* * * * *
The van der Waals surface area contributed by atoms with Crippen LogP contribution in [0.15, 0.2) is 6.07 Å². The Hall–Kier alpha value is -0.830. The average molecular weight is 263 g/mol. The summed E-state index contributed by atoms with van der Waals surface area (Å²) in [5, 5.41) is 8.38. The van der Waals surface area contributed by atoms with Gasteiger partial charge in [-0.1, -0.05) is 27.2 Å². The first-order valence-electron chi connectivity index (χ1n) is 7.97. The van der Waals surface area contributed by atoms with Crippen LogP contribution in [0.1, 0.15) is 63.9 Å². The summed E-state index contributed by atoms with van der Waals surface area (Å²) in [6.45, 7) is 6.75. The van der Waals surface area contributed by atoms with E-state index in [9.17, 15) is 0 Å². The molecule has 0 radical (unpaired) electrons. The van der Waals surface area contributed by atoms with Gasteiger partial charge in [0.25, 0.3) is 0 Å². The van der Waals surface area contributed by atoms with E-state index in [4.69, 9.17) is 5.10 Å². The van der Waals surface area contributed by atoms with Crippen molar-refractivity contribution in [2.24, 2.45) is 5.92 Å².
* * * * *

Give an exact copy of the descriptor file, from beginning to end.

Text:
The van der Waals surface area contributed by atoms with Crippen LogP contribution in [0.15, 0.2) is 6.07 Å². The Hall–Kier alpha value is -0.830. The average molecular weight is 263 g/mol. The summed E-state index contributed by atoms with van der Waals surface area (Å²) in [5, 5.41) is 8.38. The van der Waals surface area contributed by atoms with Gasteiger partial charge in [-0.1, -0.05) is 27.2 Å². The first-order valence-electron chi connectivity index (χ1n) is 7.97. The van der Waals surface area contributed by atoms with Crippen LogP contribution in [0.1, 0.15) is 63.9 Å². The summed E-state index contributed by atoms with van der Waals surface area (Å²) in [6.45, 7) is 6.75. The van der Waals surface area contributed by atoms with E-state index in [9.17, 15) is 0 Å². The molecule has 0 radical (unpaired) electrons. The van der Waals surface area contributed by atoms with Gasteiger partial charge in [0.25, 0.3) is 0 Å². The van der Waals surface area contributed by atoms with E-state index in [4.69, 9.17) is 5.10 Å². The van der Waals surface area contributed by atoms with Crippen molar-refractivity contribution in [2.24, 2.45) is 5.92 Å².